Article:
When that sentiment comes to mind, I use it as a thought experiment: If I had a clone, that would then obviously be me. It would be literally this same me that I am today. This same me, who doesn’t want to do those small things and adulting-chores. How do I expect to be able to convince the clone to do all the stuff I don’t want to do? If I could convince the clone, I’d be able to convince myself. So I set about thinking about how to convince the clone.

Because then I’d be happy to get that stuff done, wouldn’t I?

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Nothing Fails Like Success

There are internet companies (like Basecamp, or like Automattic, makers of WordPress.com, where I work) that charge money for their products and services, and use that money to grow their business. I wish more internet companies could follow that model, but it’s hard to retrofit a legitimate business model to a product that started its life as free.

~ Jeffrey Zeldman from, https://alistapart.com/article/nothing-fails-like-success/

ahahahahahahahahhahaahahhaaa! Sometimes I like to share stuff just because it makes me happy. (The stuff; not the sharing of said stuff, I mean.) I regularly talk about how this web site is a vehicle for my reflection—I’m quite often literally thinking through things. Writing, (tappity-tap-tapping on the keyboard here,) and writing, (scratchity-scritch-skratching with a pen on paper,) are two of the ways I figure out if the dross I regularly find in my head actually corresponds to reality.

When I read sentences like the ones I quoted above, I leap (sometimes literally) to my feet knocking over my chair in the process. It does my weary—deeply deeply weary it be—heart good just to read sentences like this. And I hope—not in the sense that I little value your ability to think and “hope” you’ll finally get what I’m saying; no. I only hope that sometimes, some of the things I share make you happier.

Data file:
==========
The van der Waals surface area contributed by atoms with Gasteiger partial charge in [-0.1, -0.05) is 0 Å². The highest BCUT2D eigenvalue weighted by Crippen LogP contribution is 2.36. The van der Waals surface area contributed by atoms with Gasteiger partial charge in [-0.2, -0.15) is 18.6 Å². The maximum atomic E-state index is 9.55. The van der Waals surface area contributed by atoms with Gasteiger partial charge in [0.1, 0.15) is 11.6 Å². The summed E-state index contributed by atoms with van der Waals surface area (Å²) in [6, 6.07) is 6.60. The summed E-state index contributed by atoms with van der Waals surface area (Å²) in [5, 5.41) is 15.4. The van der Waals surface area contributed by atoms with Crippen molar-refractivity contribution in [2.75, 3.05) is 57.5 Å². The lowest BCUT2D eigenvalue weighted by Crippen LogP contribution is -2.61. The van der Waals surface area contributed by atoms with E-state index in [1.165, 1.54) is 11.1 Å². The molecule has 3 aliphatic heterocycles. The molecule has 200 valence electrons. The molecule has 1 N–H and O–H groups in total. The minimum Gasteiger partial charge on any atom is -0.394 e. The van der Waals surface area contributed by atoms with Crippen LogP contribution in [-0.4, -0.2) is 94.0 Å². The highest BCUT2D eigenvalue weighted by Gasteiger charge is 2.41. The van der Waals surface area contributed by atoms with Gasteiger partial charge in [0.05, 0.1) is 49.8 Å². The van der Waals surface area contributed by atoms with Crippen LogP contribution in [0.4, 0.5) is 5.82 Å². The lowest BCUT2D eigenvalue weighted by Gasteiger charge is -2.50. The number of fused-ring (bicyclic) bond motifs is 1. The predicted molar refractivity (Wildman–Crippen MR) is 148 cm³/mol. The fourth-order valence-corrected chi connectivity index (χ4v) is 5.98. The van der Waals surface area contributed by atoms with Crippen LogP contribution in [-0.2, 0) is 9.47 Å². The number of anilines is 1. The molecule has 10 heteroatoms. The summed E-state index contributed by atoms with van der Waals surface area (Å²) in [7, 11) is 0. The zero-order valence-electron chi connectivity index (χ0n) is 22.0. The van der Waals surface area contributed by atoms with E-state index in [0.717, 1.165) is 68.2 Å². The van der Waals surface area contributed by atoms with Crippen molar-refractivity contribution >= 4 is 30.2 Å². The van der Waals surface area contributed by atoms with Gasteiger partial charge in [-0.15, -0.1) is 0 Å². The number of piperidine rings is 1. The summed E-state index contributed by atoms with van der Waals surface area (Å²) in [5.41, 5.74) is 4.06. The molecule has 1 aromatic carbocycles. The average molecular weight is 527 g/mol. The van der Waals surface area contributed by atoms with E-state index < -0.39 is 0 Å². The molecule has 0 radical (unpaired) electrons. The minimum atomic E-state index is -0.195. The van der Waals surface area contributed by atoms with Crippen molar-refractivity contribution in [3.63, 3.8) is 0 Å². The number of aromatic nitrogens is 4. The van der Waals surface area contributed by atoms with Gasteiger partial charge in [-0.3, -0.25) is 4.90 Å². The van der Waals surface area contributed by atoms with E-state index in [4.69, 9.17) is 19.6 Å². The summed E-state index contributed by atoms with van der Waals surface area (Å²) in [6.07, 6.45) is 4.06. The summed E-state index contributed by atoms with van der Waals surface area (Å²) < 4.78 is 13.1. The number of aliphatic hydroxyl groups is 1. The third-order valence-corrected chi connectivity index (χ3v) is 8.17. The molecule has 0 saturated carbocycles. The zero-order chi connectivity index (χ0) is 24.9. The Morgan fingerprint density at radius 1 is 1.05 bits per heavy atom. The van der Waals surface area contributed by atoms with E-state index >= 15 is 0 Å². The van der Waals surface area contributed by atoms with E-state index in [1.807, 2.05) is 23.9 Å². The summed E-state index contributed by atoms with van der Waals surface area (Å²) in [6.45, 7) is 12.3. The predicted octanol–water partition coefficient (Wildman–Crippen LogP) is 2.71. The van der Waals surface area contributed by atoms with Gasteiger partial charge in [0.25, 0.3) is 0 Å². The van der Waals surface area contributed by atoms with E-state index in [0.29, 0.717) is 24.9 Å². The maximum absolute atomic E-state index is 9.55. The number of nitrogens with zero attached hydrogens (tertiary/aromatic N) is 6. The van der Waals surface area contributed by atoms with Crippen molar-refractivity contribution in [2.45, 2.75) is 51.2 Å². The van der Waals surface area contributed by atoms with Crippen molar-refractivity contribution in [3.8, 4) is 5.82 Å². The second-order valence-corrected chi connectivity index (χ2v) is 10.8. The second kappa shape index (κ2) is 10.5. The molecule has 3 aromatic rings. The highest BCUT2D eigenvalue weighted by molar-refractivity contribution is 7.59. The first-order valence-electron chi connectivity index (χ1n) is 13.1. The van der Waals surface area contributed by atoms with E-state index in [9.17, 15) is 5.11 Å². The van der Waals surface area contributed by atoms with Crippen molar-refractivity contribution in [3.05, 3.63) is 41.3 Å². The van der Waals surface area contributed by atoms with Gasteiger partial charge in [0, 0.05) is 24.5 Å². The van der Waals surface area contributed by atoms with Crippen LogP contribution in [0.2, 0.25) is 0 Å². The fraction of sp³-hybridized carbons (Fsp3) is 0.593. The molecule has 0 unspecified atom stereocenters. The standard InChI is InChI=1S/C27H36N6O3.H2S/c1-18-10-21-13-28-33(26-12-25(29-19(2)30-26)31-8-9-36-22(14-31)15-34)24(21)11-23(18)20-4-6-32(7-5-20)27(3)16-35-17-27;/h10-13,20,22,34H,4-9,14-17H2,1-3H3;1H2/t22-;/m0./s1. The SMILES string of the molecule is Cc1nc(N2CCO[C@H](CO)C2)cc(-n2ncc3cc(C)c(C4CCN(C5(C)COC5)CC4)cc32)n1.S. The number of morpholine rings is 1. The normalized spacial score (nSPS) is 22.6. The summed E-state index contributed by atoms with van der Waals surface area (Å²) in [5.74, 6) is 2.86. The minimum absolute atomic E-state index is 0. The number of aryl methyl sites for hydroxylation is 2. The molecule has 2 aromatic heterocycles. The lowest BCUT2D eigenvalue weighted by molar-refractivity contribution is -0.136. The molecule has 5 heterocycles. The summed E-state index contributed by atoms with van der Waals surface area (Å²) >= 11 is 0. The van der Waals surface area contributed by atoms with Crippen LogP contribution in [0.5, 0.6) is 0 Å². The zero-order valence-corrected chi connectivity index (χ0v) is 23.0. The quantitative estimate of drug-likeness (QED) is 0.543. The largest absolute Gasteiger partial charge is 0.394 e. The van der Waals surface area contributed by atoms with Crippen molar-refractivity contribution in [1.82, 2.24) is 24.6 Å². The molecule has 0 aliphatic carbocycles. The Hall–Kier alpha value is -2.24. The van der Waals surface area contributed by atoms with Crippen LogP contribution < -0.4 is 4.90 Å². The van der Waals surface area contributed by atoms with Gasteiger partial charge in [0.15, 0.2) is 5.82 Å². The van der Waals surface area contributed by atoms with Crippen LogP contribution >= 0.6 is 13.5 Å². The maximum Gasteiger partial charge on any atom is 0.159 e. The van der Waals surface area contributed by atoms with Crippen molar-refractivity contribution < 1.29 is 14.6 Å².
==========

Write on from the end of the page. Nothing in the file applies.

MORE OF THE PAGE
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The best work

Somehow these less-than-ideal conditions raised his game, spurred him on to greatness. There’s a definite lesson here. Fair winds do not a great captain make. We dream of finding our own greatness one day, but we want it to happen when the sun is shining.

~ Hugh Macleod from, https://www.gapingvoid.com/blog/2020/05/11/fair-winds-do-not-a-great-capitan-make/

One—particularly one named “Craig”—can also veer too far in the other direction. Continuously choosing the most arduous path towards each goal is exhausting.

Random weather metaphor for life: (Weather geeks: This is written for the Northern Hemisphere.) Large storms rotate. They always rotate in the same direction. Have you seen a stop-motion video made from satellite photos of a hurricane? If you are standing on the shore, facing an oncoming storm, you can try to avoid it by fleeing to your left, or to your right. (Presuming you ignored the warning yesterday to simply go inland.) If the center is coming directly towards you, and you have a car and just a few minutes… which way do you flee? Left, or right? To the left, the motion of the entire storm, coming at you, adds to the winds of the rotating storm. To the right, the motion of the storm, subtracts from the winds of the rotating storm. A storm with 100mph winds, coming at you at 30mph… Flee left and you get 130mph winds. Flee right and you get 70mph winds.

Seems to me that’s a good metaphor for life. “Oh shit, here comes a storm.” Maybe I should consider which way to go, rather than just fleeing like a rabbit in whatever direction I happen to be facing.

Hey also, while I’m doing weather: The Saffir-Simpson Scale has only 5 categories for a reason. It’s designed to be easy to understand when you hear the number. I sometimes hear talk that we should add a Category 6. Nononono. Category 5 already means, literally, that you should evacuate because nothing survives the 250kmh/160mph sustained winds of a Category 5 storm. So, what would having a Category 6 add? “srsly bro’, flee!”

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Honing your craft

We’ve created this fantasy world where everyone is just 30 days of courage boosting exercises and life hacks away from living an amazing life.

But when you study people like Martin, who really do live remarkable lives, you almost always encounter stretches of years and years dedicated to honing craft.

~ Cal Newport from, https://www.calnewport.com/blog/2012/01/29/closing-your-interests-opens-more-interesting-opportunities-the-power-of-diligence-in-creating-a-remarkable-life/

This is the eternal challenge of seeing the forest through the trees; of maintaining perspective.